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6 Books like Cutting For Stone: Blood Ties

Alice Baynton itcher‘Cutting For Stone’ is all about blood. Set in a world of doctors and hospitals, the story weaves its way around a medical education for the reader. The more important blood in this book, however, is the blood that binds a family, and that’s what I’ve gone for in this list of books like ‘Cutting For Stone’. ‘Ghana Must Go’, ‘The Abundance’, ‘Bitter in the Mouth’, ‘The Son’ and ‘Purple Hibiscus’ and ‘When God Was a Rabbit’ all showcase the bonds, the rifts, the arguments and the love of family. ~ Alice Baynton

We Are Family

Familial relationships are fascinating. Novelists, screenwriters, stage writers, songwriters and poets are all obsessed with the subject.

It seems that in a world with billions of families, no two of them work the same. There are always some members closer than others, in-jokes, habits and routines, but also disputes, lies and betrayals.

The authors of the books on this list of books like ‘Cutting For Stone’ all chose to wrestle with this tumultuous, tricky subject.  

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Books Similar to ‘Cutting For Stone’…

‘Ghana Must Go’ (Taiye Selasi, 2013)

Image Source: Shewriteswoman

I have recommended this book before, in my list of Nigerian female authors, but it is worthy of its place on this list because it has many similarities to ‘Cutting For Stone’.

Both ‘Ghana Must Go’ and ‘Cutting For Stone’ open with a death. They both feature families that are fractured and spread over large distances, but which must come back together under difficult circumstances. They both feature twins with extraordinary connections but who have been torn apart.

If you’re looking for a book like ‘Cutting For Stone’, look no further.

Similarity Match: 85%
Fractured family – yes. Dark histories – yes. Secrets and revelations – yes. Complicated reunions – yes. This book is a great follow up if you loved ‘Cutting For Stone’, although it is equally as heavy, so maybe take a break in between, go for a walk maybe, or watch a romantic comedy.

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‘The Son’ (Philip Meyer, 2012)

Image Source: Austin Chronicle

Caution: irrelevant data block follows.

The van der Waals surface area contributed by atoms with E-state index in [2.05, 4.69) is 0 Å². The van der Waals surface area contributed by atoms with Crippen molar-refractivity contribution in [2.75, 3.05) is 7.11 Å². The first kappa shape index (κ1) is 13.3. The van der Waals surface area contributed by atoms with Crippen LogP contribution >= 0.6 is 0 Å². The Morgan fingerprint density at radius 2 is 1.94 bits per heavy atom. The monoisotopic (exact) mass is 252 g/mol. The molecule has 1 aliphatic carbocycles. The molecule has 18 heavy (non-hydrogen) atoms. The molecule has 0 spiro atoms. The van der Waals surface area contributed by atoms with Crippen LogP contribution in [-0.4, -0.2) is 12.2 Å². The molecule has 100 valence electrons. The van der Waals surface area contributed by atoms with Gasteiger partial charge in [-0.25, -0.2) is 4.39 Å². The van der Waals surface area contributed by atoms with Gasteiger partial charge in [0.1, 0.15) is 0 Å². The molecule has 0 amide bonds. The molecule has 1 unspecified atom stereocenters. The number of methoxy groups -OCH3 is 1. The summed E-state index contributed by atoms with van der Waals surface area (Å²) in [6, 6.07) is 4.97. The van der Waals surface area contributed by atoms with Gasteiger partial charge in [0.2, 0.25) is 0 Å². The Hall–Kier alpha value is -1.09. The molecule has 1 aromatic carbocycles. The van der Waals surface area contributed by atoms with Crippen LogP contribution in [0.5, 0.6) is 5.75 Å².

This book is different to ‘Cutting For Stone’ in many ways. The tone is much warmer, the family closer, the subject matter lighter, and it is full of descriptions of food and cookery instead of blood and surgery. It is, however, similar in that it is a study on healing rifts and estrangements within the family.

It also features conflicts of culture, which is a theme in ‘Cutting For Stone’ and all of the books on this list.

Majmudar fills this book with sensory description and delicate, wonderful turns of phrase to linger over and savour. A wonderful book that I would recommend to anyone.

Similarity Match: 85%
The situation and setting of ‘The Son’ is very different, and it feels completely masculine, stark and all-American, however, the similarities are clear. Fathers play an important part in this book, as Thomas Stone does in ‘Cutting For Stone’. There is also a brutality to both books, which has been missing in some of the other books on this list.

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‘Bitter In the Mouth’ (Monique Truong, 2010)

Image Source: Monique Truong

Family reunion under less-than-ideal circumstances, tick. Secrets and lies, tick. Loneliness and displacement, tick.

There are plenty of differences between ‘Cutting For Stone’ and ‘Bitter In the Mouth’. The writing style, the family dynamic, and the unusual, quirky voice of Linda, the narrator of the latter, however, the running themes of this list are all present in this interesting second novel by Monique Truong.

 

Similarity Match: 70%